The fair dealing exemptions are contained in sections 40 – 42 of the Copyright Act 1968, and as with most legislation they are likely to be misunderstood if read without the benefit of legal training (most legislation requires an ability to ‘read between the lines’). Adding to the interpretational issue, their application is not black & white but instead a question of ‘impression’ in the circumstances.

At the outset, a good rule of thumb is to consider whether the copying of some part of the content is a referencing or a repackaging of it. Has the copy been incorporated into the new publication as a communication short cut (i.e. a means to quickly identify the topic being discussed), or has it been incorporated because the presence of it adds value in itself to the new publication? The former is more likely to be fair dealing, and the latter more likely to be copyright infringement (particularly if there is money being made), but every case falls on its own facts.

Determining these issues is two-fold. First, for there to be an infringement of the copyright in some content there has to be a copying of a ‘substantial part’ of it. This is a question of quality rather than merely the quantity of the copying. Some people might try to tell you that copying a certain amount, say 20 seconds of your video, is ‘fair use’, but that is about as valid as the ‘5 second rule’. In short, if you have copied some of the most eye-catching parts of the content then there has probably been infringement of copyright (unless an exemption applies) – So a 20 second highlight reel cut together from a content provider’s footage of a 2 hour sporting event is unlikely not to be infringement, as that highlight reel appropriates a substantial portion of the benefit that footage.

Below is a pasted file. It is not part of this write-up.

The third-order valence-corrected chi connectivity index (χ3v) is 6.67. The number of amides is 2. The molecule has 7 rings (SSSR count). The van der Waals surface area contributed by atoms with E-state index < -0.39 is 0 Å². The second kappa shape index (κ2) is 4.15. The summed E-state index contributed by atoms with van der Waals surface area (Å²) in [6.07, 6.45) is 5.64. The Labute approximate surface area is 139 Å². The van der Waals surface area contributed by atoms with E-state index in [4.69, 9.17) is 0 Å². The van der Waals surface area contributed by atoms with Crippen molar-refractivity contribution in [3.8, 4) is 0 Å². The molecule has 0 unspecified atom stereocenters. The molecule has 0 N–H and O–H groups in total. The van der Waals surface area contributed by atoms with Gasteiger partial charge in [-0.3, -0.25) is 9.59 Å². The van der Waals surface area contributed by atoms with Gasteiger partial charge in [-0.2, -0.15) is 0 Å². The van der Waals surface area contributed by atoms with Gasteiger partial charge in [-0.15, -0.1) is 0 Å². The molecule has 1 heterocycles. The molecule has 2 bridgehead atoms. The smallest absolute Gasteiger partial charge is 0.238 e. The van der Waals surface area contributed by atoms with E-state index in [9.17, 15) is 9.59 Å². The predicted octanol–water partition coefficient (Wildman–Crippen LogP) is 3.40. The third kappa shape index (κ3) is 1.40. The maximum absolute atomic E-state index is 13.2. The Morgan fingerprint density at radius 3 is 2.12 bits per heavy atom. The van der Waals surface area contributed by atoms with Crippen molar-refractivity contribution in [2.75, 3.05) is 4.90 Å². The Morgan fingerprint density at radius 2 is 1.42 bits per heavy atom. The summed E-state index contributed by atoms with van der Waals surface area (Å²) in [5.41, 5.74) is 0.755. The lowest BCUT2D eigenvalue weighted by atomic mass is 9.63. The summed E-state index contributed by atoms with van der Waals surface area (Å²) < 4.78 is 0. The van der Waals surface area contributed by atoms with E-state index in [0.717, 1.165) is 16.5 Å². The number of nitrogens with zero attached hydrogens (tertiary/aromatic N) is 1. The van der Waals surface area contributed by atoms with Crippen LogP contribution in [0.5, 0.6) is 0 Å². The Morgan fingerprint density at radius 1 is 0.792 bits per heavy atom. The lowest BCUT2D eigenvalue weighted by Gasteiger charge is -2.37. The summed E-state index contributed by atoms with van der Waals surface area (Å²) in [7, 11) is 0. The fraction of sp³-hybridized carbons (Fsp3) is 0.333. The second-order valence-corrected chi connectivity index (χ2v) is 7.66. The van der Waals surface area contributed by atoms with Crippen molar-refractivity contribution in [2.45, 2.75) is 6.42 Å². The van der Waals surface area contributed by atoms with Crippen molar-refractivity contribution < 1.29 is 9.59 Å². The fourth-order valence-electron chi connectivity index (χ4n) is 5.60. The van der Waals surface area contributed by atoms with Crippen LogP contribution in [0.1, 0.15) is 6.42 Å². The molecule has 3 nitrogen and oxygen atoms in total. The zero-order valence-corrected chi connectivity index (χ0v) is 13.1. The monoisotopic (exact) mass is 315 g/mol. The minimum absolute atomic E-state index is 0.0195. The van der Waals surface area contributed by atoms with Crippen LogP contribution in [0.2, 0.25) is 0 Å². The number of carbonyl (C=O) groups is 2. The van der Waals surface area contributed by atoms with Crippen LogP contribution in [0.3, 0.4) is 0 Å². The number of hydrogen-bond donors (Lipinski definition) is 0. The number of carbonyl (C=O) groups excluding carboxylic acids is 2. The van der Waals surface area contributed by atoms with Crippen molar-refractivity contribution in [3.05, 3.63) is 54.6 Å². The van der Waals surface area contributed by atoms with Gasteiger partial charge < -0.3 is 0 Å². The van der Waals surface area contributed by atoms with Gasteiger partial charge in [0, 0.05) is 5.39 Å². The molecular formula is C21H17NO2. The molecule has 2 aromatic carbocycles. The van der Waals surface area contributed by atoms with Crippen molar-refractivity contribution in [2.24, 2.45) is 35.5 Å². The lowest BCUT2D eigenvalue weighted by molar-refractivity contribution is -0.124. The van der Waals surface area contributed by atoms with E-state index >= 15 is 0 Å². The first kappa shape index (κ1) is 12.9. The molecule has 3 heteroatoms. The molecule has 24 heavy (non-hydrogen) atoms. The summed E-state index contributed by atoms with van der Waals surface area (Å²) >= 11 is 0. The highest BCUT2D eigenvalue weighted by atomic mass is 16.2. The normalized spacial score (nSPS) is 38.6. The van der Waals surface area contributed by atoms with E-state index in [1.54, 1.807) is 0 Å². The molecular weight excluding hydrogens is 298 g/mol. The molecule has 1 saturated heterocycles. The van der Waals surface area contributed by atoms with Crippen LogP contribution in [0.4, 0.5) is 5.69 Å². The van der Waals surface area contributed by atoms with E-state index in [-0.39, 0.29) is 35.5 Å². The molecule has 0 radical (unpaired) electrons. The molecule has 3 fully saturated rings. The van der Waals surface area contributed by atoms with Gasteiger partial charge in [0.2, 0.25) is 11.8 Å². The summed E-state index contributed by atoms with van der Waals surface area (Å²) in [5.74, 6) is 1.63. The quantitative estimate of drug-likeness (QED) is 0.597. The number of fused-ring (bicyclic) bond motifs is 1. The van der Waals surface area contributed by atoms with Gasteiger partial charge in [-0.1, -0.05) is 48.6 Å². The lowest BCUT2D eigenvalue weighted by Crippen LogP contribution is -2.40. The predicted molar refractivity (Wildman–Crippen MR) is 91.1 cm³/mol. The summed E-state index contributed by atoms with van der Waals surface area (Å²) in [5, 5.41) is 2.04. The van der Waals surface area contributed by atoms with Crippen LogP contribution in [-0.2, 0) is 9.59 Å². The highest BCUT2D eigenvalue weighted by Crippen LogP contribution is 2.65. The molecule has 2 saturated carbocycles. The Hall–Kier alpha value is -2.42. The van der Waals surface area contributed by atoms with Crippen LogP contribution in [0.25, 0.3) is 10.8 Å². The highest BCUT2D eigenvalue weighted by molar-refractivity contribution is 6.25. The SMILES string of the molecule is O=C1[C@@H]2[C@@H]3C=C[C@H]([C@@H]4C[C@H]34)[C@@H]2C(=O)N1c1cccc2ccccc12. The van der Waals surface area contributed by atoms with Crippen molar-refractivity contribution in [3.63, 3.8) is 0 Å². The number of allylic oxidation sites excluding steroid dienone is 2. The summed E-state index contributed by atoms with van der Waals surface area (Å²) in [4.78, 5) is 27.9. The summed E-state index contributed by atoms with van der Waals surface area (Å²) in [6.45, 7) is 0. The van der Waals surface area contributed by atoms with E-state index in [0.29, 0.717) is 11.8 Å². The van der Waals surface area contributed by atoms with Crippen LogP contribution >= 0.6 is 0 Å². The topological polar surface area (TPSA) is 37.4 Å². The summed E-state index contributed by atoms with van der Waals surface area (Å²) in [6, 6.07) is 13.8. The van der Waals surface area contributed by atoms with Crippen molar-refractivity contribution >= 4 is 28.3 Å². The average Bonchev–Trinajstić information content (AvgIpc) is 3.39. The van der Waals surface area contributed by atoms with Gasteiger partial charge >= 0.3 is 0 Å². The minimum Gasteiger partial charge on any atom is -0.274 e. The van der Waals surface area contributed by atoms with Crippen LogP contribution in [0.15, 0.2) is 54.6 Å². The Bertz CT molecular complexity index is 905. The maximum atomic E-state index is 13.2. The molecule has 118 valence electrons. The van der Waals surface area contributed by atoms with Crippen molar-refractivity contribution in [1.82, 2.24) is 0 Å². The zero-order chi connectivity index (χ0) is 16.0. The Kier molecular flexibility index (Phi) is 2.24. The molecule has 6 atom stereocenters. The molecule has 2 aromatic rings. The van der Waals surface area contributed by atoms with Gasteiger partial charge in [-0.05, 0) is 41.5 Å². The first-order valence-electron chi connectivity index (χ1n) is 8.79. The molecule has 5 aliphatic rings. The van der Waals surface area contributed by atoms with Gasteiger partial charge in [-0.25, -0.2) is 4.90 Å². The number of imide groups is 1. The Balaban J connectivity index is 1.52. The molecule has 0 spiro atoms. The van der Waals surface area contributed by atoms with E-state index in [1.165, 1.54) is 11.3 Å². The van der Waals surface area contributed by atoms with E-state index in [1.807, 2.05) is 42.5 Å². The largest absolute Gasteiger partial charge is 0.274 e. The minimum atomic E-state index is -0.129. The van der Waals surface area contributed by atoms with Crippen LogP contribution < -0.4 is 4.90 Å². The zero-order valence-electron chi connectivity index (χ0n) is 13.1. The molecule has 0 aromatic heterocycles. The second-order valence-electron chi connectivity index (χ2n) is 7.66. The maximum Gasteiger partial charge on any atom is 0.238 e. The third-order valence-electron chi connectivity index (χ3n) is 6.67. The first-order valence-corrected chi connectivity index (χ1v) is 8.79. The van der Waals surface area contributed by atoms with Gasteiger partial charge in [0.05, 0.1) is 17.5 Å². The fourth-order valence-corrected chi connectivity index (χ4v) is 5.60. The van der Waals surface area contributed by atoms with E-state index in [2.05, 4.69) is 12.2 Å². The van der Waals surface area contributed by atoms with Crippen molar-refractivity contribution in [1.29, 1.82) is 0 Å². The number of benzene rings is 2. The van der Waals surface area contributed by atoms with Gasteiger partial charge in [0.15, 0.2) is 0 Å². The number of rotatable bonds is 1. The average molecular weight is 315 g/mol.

To borrow the wording of the Act, copying another party’s content is ‘dealing’ with it. So the question of whether the exemption applies will fall on whether you were dealing with it for one of the purposes stated in ss40-42:

  • Research or study
  • Criticism or review
  • Parody or satire
  • Reporting news

and whether that ‘dealing’ was ‘fair’ or ‘unfair’. Whether the dealing is unfair will depend on the particular facts of the case, but some important considerations will be:

  • Whether the use of the copy is one for which the rights holder would reasonably expect to be paid;
  • Whether a direct monetary benefit is being derived from the use of the copy (e.g. monetising the viewing of the new publication that contains the copy by use of advertising, subscription fees, or selling copies);
  • Whether allowing others in a similar position to the defendant to behave in this manner would significantly devalue the copyright in the work (considering the market that the rights holder had in mind when creating the content);
  • Whether the copy of the content, or part of it, included in the new publication is one of the key attractions bringing people to view the new publication.

Much of this revolves around the policy reason for creating ‘copyright’. That is, to encourage people to make their work available to the public. If allowing, as a general rule, the kind of copying that has occurred in the circumstances at hand would do significant damage to this aim then it is less likely the copying will fall within the ‘fair dealing’ exemption. The flip side is that Parliament seeks to avoid unduly impairing the ability of the public to communicate about events, issues and subjects that may necessitate reference to copyrights works, and this is where the fair dealing defence has a role to play.

Unfortunately, this article can only deal in general terms. Every case has its own peculiarities- see our media page for what Australaw can do for you. Australaw can help you with a range of legal issues- contact us for more information.